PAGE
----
It was in this context that Sheikh al-Nimr became such a powerful symbol. The senior Saudi cleric was arrested for his part in instigating the youth protests in the Eastern Province in 2011 and 2012. He was a vocal critic of the Saudi royal family to be sure, but Saudi authorities also considered him an agent of Iran and a terrorist—claims that do not appear to gel with what is known of al-Nimr. The arrest and subsequent death sentence made al-Nimr a cause célèbre for Iranian and Shiite leaders. The IRGC and its Shiite militia clients in Iraq and Lebanon were particularly vociferous in condemning the sentencing of the Saudi cleric and threatened Riyadh with retaliation if the execution were carried out. Such support probably hurt al-Nimr more than it helped.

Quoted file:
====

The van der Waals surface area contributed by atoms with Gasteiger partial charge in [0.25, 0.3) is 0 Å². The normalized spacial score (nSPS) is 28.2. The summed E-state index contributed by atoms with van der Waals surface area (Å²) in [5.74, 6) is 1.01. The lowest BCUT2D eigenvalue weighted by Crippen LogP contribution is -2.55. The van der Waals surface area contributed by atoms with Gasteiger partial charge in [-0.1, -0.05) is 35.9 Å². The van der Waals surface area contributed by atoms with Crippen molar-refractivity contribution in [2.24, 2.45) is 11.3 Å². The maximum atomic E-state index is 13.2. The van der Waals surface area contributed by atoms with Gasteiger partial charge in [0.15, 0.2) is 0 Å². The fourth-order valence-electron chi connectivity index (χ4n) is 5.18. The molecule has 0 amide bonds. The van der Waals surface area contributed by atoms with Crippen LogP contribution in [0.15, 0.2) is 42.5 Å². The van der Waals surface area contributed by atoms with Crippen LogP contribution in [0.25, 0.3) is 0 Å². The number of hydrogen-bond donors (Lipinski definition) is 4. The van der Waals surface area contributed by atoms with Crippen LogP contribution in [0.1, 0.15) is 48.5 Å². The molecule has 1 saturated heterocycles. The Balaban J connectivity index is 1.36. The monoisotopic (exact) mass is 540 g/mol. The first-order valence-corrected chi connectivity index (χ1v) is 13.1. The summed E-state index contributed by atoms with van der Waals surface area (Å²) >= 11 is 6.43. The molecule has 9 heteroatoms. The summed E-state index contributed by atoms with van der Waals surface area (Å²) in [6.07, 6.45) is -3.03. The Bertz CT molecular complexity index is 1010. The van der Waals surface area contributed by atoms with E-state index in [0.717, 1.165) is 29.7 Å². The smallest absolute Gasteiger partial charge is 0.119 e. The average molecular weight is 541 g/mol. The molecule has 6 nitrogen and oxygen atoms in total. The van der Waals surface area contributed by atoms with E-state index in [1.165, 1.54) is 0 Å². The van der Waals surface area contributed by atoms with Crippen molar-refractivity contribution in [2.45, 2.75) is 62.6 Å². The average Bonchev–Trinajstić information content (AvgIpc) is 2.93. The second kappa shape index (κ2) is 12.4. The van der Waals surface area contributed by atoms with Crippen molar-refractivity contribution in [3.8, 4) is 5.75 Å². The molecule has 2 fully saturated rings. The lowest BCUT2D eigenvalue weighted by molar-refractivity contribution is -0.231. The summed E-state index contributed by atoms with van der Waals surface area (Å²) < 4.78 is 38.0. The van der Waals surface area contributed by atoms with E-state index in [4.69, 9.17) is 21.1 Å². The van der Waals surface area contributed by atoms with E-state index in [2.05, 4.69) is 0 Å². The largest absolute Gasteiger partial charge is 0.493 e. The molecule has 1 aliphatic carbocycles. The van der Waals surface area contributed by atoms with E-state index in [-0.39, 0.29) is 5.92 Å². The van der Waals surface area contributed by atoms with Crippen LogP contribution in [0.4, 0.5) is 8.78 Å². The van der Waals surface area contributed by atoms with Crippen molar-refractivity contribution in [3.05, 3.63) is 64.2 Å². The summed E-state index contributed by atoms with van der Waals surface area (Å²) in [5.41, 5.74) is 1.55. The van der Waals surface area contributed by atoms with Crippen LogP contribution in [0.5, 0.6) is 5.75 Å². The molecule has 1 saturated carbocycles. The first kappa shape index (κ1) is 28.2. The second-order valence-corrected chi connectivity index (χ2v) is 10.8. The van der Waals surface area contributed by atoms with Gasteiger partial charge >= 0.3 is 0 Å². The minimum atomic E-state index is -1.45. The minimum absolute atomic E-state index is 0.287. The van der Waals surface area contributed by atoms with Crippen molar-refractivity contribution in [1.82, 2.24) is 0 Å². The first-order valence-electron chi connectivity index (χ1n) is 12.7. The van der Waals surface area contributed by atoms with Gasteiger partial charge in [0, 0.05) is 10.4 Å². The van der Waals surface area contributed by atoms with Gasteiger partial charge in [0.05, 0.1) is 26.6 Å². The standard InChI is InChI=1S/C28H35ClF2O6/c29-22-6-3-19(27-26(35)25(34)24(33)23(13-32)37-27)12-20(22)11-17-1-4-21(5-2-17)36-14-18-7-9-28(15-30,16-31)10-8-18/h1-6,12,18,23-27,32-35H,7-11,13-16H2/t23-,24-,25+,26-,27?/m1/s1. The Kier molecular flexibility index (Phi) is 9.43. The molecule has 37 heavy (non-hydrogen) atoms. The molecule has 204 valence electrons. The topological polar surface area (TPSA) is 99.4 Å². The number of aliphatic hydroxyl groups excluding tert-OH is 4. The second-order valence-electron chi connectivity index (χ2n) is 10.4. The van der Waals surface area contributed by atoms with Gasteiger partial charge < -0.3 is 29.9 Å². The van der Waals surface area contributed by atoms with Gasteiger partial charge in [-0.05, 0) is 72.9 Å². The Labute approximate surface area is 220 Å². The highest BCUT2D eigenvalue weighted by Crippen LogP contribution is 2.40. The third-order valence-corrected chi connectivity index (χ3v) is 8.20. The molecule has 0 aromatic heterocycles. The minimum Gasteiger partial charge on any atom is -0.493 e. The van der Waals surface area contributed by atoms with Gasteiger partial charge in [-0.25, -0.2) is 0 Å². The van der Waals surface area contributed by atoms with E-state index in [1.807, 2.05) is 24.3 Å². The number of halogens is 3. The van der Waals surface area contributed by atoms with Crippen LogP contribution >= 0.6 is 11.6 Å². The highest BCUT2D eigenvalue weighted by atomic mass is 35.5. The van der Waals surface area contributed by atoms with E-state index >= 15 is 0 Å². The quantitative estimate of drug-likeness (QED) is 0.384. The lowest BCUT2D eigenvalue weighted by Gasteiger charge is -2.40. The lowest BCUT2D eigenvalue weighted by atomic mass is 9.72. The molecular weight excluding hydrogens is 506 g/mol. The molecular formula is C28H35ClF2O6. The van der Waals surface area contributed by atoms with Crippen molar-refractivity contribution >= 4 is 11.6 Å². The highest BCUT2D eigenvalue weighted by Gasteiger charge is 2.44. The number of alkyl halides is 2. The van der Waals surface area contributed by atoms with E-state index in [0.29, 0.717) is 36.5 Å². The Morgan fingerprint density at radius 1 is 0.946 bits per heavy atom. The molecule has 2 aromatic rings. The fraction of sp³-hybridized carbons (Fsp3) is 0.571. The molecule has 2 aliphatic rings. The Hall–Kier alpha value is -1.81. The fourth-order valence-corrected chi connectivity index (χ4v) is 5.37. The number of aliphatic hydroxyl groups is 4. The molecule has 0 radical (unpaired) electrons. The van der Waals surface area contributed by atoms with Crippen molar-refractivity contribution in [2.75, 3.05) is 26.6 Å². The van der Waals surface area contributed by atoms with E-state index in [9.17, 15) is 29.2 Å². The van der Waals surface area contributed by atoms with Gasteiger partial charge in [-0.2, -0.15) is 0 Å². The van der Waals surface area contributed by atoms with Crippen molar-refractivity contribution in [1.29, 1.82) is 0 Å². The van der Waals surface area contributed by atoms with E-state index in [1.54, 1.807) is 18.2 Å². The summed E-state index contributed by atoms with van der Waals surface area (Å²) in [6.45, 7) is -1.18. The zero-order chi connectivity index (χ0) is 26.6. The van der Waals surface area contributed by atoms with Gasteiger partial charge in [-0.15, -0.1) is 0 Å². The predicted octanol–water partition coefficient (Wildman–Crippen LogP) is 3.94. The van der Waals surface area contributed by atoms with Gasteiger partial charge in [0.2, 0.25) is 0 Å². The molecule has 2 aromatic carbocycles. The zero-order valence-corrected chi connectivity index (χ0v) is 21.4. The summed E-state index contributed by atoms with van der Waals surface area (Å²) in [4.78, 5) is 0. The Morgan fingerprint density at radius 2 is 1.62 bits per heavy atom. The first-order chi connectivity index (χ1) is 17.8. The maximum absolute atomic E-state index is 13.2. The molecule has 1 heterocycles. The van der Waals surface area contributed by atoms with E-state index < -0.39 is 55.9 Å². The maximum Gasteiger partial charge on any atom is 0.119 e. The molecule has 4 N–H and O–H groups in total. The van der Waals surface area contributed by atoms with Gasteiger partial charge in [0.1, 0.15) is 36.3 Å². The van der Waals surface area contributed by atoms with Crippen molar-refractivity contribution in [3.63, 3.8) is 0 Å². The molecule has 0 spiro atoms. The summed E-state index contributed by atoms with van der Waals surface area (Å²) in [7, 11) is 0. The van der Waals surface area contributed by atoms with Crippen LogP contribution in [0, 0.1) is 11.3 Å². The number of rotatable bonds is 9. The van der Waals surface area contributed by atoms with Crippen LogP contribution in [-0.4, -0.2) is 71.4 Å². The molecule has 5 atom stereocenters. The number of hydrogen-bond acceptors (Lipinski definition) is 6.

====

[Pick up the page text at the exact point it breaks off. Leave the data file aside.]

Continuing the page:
Despite high-level lobbying by Iran’s leadership and Grand Ayatollah Ali Sistani in Iraq, Saudi authorities chose to execute al-Nimr. It is hard to believe that Riyadh did not anticipate the fallout of that decision. Even if the decision was based solely on domestic concerns and done within the framework of Saudi’s legal system, regionally, it was kicking a hornet’s nest. It was an act that could only escalate tensions with Iran. Further, it was calling Iran’s bluff—as well as that of the IRGC, Hezbollah, and the Iraqi militias that had all promised vengeance. Executing al-Nimr was a surefire way to start a fight with Iran and fan the flames of regional sectarianism in the process.

Even if the decision was based solely on domestic concerns and done within the framework of Saudi’s legal system, regionally, it was kicking a hornet’s nest.